immaculate conception and prevenient grace

I had a theology professor who used to call this feast the “Innacurate Misconception,” not because he didn’t believe in it, but because most people don’t understand what we celebrate in it. Of course it is about Mary’s own sinlessness. Lumen Gentium says that we celebrate Mary as free “from any stain of sin, as though fashioned by the Holy Spirit and formed as a new creature,” and the Catechism teaches that by “the grace of God Mary remained free of every personal sin her whole life long.” The words “by the grace of God” are very, very important there.

the rock which is christ

Today’s gospel reading (Mt 7:21, 24-27) was perfect for us in Big Sur, but we have to add some words: The rains fell, the floods came, and the winds blew… then the rocks fell and the road closed! But the road we are really trying to open and keep open is the road to the heart, to the ground of our being. Jesus says that ‘It is not everyone who cries “Lord, Lord” who will enter the reign of God’ but only those who do the will of God. And then he associates that will of God with listening to his words, and we need to build our house upon a rock, and that rock is his words, his Word, the Word, the Logos.

the end and the beginning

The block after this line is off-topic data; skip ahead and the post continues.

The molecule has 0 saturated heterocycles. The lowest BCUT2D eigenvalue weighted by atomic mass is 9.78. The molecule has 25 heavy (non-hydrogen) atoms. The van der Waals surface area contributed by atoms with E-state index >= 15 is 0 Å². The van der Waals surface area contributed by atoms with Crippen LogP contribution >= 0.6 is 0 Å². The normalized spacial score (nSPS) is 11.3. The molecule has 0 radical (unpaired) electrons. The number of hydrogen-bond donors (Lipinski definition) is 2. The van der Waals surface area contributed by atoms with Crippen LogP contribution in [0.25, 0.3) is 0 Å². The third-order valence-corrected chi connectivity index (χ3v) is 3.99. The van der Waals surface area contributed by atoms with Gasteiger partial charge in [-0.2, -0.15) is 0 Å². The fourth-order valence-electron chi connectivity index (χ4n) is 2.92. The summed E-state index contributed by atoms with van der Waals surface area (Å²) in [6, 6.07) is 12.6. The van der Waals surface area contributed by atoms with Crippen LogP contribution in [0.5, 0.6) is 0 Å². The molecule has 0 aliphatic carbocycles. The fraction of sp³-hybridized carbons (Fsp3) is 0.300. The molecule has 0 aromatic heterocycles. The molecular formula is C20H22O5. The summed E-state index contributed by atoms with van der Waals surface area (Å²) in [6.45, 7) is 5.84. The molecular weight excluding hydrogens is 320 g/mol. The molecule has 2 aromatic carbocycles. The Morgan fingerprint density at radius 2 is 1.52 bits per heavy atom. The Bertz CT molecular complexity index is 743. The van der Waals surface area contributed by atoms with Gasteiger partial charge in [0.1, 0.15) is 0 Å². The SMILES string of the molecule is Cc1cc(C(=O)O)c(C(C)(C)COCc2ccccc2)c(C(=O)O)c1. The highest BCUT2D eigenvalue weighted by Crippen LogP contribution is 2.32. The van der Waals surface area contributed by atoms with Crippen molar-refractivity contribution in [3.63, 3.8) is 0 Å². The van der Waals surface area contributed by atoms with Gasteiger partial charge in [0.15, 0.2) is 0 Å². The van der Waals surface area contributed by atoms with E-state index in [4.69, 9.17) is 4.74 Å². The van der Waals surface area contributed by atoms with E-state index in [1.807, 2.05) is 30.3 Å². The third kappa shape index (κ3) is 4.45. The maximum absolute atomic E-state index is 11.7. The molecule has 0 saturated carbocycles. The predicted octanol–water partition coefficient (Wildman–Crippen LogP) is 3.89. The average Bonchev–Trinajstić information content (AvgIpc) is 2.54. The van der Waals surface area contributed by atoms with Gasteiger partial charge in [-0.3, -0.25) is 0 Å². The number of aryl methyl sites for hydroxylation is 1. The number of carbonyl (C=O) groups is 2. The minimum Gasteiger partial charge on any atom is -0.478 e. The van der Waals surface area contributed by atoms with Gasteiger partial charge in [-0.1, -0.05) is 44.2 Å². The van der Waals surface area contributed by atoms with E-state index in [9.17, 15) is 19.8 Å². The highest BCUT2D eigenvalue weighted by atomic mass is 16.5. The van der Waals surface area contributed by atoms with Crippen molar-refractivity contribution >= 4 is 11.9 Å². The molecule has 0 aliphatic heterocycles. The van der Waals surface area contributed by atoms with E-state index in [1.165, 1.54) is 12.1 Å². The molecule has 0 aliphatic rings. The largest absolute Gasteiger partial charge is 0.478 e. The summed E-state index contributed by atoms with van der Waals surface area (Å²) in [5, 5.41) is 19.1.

I had to preach last Saturday, the last day of the liturgical year. I find it sort of ironic in a calendar year such as this one that right after Thanksgiving and Black Friday, when the world sort of encourages gluttony and greed, that we get led up to the end of the church year with all these sober warnings to be alert and watchful, and not to engage in drunkenness and carousing. It’s kind of like Mardi Gras! Actually, if we hadn’t started singing different songs and antiphons that evening and changed the color of our vestments the next day, you would hardly have noticed us ending one liturgical year and beginning a new one with a new season, because we started Advent right where we left off––talking about sobriety and the end times. I’ve been attracted to the idea that we’re not really talking about the end of the world; we’re just talking about the end of time, or perhaps even more accurately, the fullness of time. “World without end, Amen!” we pray; our proper end, as I keep being fascinated with, is a new heaven and a new earth. The Holy Father spoke about this the other day in a way that corroborated this way of thinking. Yes, he said, the Earth is deformed by sin and this world shall pass away. “However, God promised a new dwelling place and a new Earth is being prepared,” as a matter of fact, a new heaven and a new earth! Then he quoted Vatican II’s Lumen Gentium: “In this new world, justice will abide and God shall answer and quench humans’ longing for peace. And so this end of the world is not actually a destruction of the world but rather a transformation to a new truthful and beautiful universe… not an annihilation of the universe and all that surrounds us, rather it brings everything to its fullness of being, truth and beauty.” Not destruction but transformation; not annihilation but fullness, fulfillment! That’s quite a vision filled with hope, and I think the Christian mystical vision at its most refined.